Monday, December 15, 2008

DryShips: Intercompany transactions, management style and potential moral hazard

US equity analyst Natasha Boyden of Cantor Fitzgerald has called "punitive" Economou's price for allowing Nasdaq-listed DryShips to cancel an order for four panamax bulkers slated for purchase from his Cardiff Maritime. In DryShips, George Economou holds the positions of CEO, CFO as well as Chairman of the BoD. 40% of DryShips is held by insiders and owners. Economou appears to have a predominate role in BoD appointments. SEC rules apparently give DRYS their blessings. Indeed it is frequent practice that major US corporations are run by friendly BoD's with close connections to management in similar fashion. This system reduces diversity in decision-making and limits shareholder rights even for major institutional investors. It appears that there is a high risk of moral hazard in this type of management and BoD structure.

George Economou frequently initiates transactions in Cardiff, his private shipping group, that he passes on to DryShips. This allows him to move quickly to enter into new business. It creates a compensation mechanism between his publicly-listed company and his private group. At a later stage, he obtains DryShips BoD approval and DryShips assumes the financing as well as the ultimate profits and liabilities of the business at a marked-up prices. These are acceptable Wall Street business practices.

In a rising market, this has benefitted greatly DryShips, which has out performed nearly all other conventional listed peer companies in P+L results. Now under present market conditions where there are serious prospects of sizeable losses, these methods open questions should the possible losses fall on investors in the public company from these transactions. Already DRYS has rolled up some substantial real losses in one such transaction and there is risk of loss in another.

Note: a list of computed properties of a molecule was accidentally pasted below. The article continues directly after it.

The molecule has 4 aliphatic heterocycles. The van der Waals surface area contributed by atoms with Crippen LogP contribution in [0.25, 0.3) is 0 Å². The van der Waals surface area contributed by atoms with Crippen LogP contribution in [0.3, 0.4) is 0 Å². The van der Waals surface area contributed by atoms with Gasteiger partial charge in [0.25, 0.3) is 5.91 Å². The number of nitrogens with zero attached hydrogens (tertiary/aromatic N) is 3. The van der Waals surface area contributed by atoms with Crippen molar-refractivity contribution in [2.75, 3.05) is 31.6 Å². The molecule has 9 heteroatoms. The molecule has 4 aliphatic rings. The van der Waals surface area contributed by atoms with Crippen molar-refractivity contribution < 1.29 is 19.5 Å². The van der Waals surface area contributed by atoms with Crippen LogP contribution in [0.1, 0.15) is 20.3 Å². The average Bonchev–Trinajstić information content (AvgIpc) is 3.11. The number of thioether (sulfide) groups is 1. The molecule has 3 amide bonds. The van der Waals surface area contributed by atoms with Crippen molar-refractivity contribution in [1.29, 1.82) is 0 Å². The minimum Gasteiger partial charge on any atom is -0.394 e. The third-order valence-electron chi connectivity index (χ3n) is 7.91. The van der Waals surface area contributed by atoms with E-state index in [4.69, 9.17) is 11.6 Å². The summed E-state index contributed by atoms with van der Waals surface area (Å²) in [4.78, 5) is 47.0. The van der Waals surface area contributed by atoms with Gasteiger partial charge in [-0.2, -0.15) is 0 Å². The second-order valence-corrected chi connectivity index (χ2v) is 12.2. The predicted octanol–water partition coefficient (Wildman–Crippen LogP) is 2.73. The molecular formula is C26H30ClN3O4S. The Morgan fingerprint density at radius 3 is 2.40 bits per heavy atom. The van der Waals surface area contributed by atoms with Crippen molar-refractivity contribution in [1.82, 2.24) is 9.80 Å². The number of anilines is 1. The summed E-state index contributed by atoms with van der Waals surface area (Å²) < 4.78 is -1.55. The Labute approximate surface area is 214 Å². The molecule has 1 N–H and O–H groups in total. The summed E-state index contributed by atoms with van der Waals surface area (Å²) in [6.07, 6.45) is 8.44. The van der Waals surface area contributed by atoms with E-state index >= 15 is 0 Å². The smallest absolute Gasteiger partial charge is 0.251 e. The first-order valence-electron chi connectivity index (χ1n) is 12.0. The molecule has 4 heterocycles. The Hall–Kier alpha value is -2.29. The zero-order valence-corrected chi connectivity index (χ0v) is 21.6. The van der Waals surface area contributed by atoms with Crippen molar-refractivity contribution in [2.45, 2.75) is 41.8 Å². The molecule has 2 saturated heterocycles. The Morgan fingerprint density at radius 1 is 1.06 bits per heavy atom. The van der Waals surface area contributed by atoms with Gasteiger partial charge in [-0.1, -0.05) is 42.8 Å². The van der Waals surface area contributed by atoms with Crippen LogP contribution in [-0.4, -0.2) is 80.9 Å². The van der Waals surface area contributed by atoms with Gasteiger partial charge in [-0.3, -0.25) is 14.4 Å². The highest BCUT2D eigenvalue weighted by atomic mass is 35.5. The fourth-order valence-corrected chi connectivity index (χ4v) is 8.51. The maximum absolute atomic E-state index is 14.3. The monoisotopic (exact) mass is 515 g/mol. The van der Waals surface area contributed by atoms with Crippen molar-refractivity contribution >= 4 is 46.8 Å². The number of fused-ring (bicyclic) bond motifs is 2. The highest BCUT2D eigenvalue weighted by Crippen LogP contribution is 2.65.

Just a month ago, the DRYS BoD approved a controversial deal to acquire nine Capesize units for US$1,17 bio (in cash and shares) and two drill ships from companies reportedly under Economou control.

Now DRYS has forfeited a US$55 mio deposit to cancel the purchase of four bulk-carriers on a previous intercompany deal. DRYS has paid out an additional US$105 mio taking its total outlay on the deal to US$160 mio. All four bulkers appear to be from an Economou order at Shanghai´s Hudong-Zhonghua Shipbuilding.

reports that Economou paid around US$36 mio each for the earlier units and US$50 mio each for the two later ones, at an average cost of around $43m apiece. They maintain that Economou has thus essentially recouped that cost with the US$40 mio per vessel DryShips has paid to date.

Natasha Boyden, an analyst a Cantor Fitzgerald, raises serious questions about the deal, which saw the company pay $105m for purchase options on the vessels, which are reportedly owned by interests associated with Economou. She said: “We believe the terms of the cancelation are punitive and this transaction, in combination with the nine capesize deal in October 2008, raises serious questions in our minds as to the ability of DryShips to finance further transactions.”

The question is how major investment banks will advise their clients on risks in investments like this case.

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